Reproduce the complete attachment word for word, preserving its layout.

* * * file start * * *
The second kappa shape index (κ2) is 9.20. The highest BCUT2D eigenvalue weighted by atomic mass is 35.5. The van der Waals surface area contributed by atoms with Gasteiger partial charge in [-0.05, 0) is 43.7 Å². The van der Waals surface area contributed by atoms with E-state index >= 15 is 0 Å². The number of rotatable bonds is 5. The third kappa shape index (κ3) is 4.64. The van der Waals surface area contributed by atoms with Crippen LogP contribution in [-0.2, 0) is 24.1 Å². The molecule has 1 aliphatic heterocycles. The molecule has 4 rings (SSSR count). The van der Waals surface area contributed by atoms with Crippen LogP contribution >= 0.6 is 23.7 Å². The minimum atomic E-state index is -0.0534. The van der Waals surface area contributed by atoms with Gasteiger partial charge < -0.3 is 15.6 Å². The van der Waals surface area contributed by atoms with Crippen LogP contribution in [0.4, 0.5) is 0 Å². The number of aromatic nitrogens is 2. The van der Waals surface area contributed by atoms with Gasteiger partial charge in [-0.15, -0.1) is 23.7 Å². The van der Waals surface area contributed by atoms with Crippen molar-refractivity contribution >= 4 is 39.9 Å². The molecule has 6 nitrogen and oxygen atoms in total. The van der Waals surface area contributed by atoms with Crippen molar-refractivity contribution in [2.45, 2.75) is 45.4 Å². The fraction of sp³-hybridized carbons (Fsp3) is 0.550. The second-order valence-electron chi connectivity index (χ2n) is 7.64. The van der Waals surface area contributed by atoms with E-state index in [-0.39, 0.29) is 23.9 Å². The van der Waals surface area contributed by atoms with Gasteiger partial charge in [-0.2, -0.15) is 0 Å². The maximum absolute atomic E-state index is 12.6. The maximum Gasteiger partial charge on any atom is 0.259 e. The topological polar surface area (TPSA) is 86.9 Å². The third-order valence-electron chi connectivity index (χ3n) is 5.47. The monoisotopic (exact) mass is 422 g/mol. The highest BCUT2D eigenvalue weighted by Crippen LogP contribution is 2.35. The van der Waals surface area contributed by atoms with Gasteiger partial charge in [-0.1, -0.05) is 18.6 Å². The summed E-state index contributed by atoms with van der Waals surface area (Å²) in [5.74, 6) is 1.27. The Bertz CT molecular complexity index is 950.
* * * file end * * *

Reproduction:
The second kappa shape index (κ2) is 9.20. The highest BCUT2D eigenvalue weighted by atomic mass is 35.5. The van der Waals surface area contributed by atoms with Gasteiger partial charge in [-0.05, 0) is 43.7 Å². The van der Waals surface area contributed by atoms with E-state index >= 15 is 0 Å². The number of rotatable bonds is 5. The third kappa shape index (κ3) is 4.64. The van der Waals surface area contributed by atoms with Crippen LogP contribution in [-0.2, 0) is 24.1 Å². The molecule has 1 aliphatic heterocycles. The molecule has 4 rings (SSSR count). The van der Waals surface area contributed by atoms with Crippen LogP contribution >= 0.6 is 23.7 Å². The minimum atomic E-state index is -0.0534. The van der Waals surface area contributed by atoms with Gasteiger partial charge < -0.3 is 15.6 Å². The van der Waals surface area contributed by atoms with Crippen LogP contribution in [0.4, 0.5) is 0 Å². The number of aromatic nitrogens is 2. The van der Waals surface area contributed by atoms with Gasteiger partial charge in [-0.15, -0.1) is 23.7 Å². The van der Waals surface area contributed by atoms with Crippen molar-refractivity contribution >= 4 is 39.9 Å². The molecule has 6 nitrogen and oxygen atoms in total. The van der Waals surface area contributed by atoms with Crippen molar-refractivity contribution in [2.45, 2.75) is 45.4 Å². The fraction of sp³-hybridized carbons (Fsp3) is 0.550. The second-order valence-electron chi connectivity index (χ2n) is 7.64. The van der Waals surface area contributed by atoms with E-state index in [-0.39, 0.29) is 23.9 Å². The van der Waals surface area contributed by atoms with Gasteiger partial charge in [-0.2, -0.15) is 0 Å². The maximum absolute atomic E-state index is 12.6. The maximum Gasteiger partial charge on any atom is 0.259 e. The topological polar surface area (TPSA) is 86.9 Å². The third-order valence-electron chi connectivity index (χ3n) is 5.47. The monoisotopic (exact) mass is 422 g/mol. The highest BCUT2D eigenvalue weighted by Crippen LogP contribution is 2.35. The van der Waals surface area contributed by atoms with Gasteiger partial charge in [-0.1, -0.05) is 18.6 Å². The summed E-state index contributed by atoms with van der Waals surface area (Å²) in [5.74, 6) is 1.27. The Bertz CT molecular complexity index is 950.